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Sense from Thought Divide   By: (1906-1963)

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What is a "phony"? Someone who believes he can do X, when he can't, however sincerely he believes it? Or someone who can do X, believes he can't, and believes he is pretending he can?

Illustrated by van Dongen

"Remembrance and reflection, how allied; What thin partitions sense from thought divide."


When I opened the door to my secretary's office, I could see her looking up from her desk at the Swami's face with an expression of fascinated skepticism. The Swami's back was toward me, and on it hung flowing folds of a black cloak. His turban was white, except where it had rubbed against the back of his neck.

"A tall, dark, and handsome man will soon come into your life," he was intoning in that sepulchral voice men habitually use in their dealings with the absolute.

Sara's green eyes focused beyond him, on me, and began to twinkle.

"And there he is right now," she commented dryly. "Mr. Kennedy, Personnel Director for Computer Research."

The Swami whirled around, his heavy robe following the movement in a practiced swirl. His liquid black eyes looked me over shrewdly, and he bowed toward me as he vaguely touched his chest, lips and forehead. I expected him to murmur, "Effendi," or "Bwana Sahib," or something, but he must have felt silence was more impressive.

I acknowledged his greeting by pulling down one corner of my mouth. Then I looked at his companion.

The young lieutenant was standing very straight, very stiff, and a flush of pink was starting up from his collar and spreading around his clenched jaws to leave a semicircle of white in front of his red ears.

"Who are you?" I asked the lieutenant.

"Lieutenant Murphy," he answered shortly, and managed to open his teeth a bare quarter of an inch for the words to come out. "Pentagon!" His light gray eyes pierced me to see if I were impressed.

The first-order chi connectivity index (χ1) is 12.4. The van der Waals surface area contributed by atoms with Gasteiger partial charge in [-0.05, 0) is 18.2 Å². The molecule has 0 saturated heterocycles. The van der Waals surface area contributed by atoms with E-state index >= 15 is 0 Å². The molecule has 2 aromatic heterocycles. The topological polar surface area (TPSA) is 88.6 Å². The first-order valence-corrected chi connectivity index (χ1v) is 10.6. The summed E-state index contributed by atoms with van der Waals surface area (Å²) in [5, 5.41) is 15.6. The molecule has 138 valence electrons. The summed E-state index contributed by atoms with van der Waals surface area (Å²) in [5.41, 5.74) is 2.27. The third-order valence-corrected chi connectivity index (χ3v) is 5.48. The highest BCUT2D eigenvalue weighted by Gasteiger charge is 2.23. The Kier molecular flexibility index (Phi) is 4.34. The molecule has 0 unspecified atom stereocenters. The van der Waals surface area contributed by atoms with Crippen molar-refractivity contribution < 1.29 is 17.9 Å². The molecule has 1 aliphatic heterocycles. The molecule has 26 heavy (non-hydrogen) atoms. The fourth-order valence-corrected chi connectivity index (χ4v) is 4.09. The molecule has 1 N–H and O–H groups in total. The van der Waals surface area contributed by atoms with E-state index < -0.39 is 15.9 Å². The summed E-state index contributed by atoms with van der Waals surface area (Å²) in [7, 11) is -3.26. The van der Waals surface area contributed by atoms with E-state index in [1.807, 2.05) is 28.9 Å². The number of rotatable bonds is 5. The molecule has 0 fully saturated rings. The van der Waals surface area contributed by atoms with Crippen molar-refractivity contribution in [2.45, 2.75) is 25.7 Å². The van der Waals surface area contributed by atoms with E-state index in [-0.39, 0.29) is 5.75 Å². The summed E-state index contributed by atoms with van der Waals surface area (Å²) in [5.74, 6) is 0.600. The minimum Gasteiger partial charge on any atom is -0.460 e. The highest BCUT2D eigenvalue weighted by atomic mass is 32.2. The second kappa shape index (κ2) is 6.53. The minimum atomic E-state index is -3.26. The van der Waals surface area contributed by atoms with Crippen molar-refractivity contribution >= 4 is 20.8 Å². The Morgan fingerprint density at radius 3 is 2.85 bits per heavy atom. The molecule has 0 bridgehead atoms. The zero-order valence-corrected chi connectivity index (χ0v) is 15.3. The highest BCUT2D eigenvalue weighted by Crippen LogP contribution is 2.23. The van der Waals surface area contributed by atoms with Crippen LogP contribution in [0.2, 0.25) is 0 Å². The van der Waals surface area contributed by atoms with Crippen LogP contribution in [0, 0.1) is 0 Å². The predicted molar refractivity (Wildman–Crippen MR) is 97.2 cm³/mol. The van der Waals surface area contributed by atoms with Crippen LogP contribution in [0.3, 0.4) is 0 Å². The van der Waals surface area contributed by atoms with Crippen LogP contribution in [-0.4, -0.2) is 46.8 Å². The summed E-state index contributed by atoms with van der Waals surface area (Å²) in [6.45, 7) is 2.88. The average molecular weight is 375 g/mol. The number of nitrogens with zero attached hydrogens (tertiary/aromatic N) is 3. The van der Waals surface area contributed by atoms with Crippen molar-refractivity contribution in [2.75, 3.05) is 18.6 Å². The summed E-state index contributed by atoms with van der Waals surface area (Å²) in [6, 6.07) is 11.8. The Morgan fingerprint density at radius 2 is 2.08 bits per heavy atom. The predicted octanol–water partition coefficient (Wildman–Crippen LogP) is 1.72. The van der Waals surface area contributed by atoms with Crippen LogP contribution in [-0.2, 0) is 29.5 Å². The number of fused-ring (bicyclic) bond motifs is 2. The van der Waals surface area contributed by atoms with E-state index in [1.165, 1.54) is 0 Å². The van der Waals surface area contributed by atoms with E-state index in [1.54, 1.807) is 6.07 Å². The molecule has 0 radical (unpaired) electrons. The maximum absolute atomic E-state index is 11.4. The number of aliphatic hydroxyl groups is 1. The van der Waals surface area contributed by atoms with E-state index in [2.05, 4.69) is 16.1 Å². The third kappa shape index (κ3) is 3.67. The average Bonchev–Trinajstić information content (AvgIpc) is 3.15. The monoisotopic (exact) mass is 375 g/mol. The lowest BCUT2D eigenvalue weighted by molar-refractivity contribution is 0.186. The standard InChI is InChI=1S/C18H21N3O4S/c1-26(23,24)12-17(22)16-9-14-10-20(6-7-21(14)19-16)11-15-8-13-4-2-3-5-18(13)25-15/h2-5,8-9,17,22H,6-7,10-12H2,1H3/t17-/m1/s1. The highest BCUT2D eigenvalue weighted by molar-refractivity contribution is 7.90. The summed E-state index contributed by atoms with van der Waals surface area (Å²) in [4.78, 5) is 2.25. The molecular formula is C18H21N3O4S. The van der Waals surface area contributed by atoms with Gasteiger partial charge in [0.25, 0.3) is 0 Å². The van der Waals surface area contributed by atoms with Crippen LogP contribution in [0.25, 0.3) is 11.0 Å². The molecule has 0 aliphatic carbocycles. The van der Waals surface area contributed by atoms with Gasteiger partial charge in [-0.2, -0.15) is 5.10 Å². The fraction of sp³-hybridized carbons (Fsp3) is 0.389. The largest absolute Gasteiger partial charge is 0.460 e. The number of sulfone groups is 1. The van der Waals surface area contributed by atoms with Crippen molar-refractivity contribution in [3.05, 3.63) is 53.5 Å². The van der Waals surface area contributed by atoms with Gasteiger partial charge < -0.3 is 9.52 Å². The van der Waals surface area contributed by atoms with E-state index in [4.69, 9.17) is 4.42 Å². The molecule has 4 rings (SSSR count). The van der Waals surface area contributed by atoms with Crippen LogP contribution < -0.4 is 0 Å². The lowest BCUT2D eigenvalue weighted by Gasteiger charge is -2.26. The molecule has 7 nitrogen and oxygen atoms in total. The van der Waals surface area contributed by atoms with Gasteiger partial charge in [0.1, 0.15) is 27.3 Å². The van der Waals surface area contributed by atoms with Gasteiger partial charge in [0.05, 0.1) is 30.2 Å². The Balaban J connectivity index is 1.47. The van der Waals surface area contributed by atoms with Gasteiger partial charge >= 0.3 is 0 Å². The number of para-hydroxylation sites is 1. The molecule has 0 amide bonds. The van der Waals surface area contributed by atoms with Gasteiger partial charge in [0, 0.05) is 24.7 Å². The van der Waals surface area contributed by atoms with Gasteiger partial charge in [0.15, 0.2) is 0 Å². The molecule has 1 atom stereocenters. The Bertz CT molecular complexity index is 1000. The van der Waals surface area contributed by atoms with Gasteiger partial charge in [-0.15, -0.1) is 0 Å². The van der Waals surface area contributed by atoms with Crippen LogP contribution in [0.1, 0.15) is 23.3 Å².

I wasn't.

"Division of Matériel and Supply," he continued in staccato, as if he were imitating a machine gun.

I waited. It was obvious he wasn't through yet. He hesitated, and I could see his Adam's apple travel up above the knot of his tie and back down again as he swallowed. The pink flush deepened suddenly into brilliant red and spread all over his face.

"Poltergeist Section," he said defiantly.

" What? " The exclamation was out before I could catch it.

He tried to glare at me, but his eyes were pleading instead.

"General Sanfordwaithe said you'd understand." He intended to make it matter of fact in a sturdy, confident voice, but there was the undertone of a wail. It was time I lent a hand before his forces were routed and left him shattered in hopeless defeat.

"You're West Point, aren't you?" I asked kindly.

It seemed to remind him of the old shoulder to shoulder tradition. He straightened still more. I hadn't believed it possible.

"Yes, sir!" He wanted to keep the gratitude out of his voice, but it was there. It did not escape my attention that, for the first time, he had spoken the habitual term of respect to me.

"Well, what do you have here, Lieutenant Murphy?" I nodded toward the Swami who had been wavering between a proud, free stance and that of a drooping supplicant. The lieutenant, whose quality had been recognized, even by a civilian, was restored unto himself. He was again ready to do or die.

"According to my orders, sir," he said formally, "you have requested the Pentagon furnish you with one half dozen, six, male type poltergeists. I am delivering the first of them to you, sir."

Sara's mouth, hanging wide open, reminded me to close my own.

So the Pentagon was calling me on my bluff. Well, maybe they did have something at that. I'd see.

"Float me over that ash tray there on the desk," I said casually to the Swami.

He looked at me as if I'd insulted him, and I could anticipate some reply to the effect that he was not applying for domestic service... Continue reading book >>

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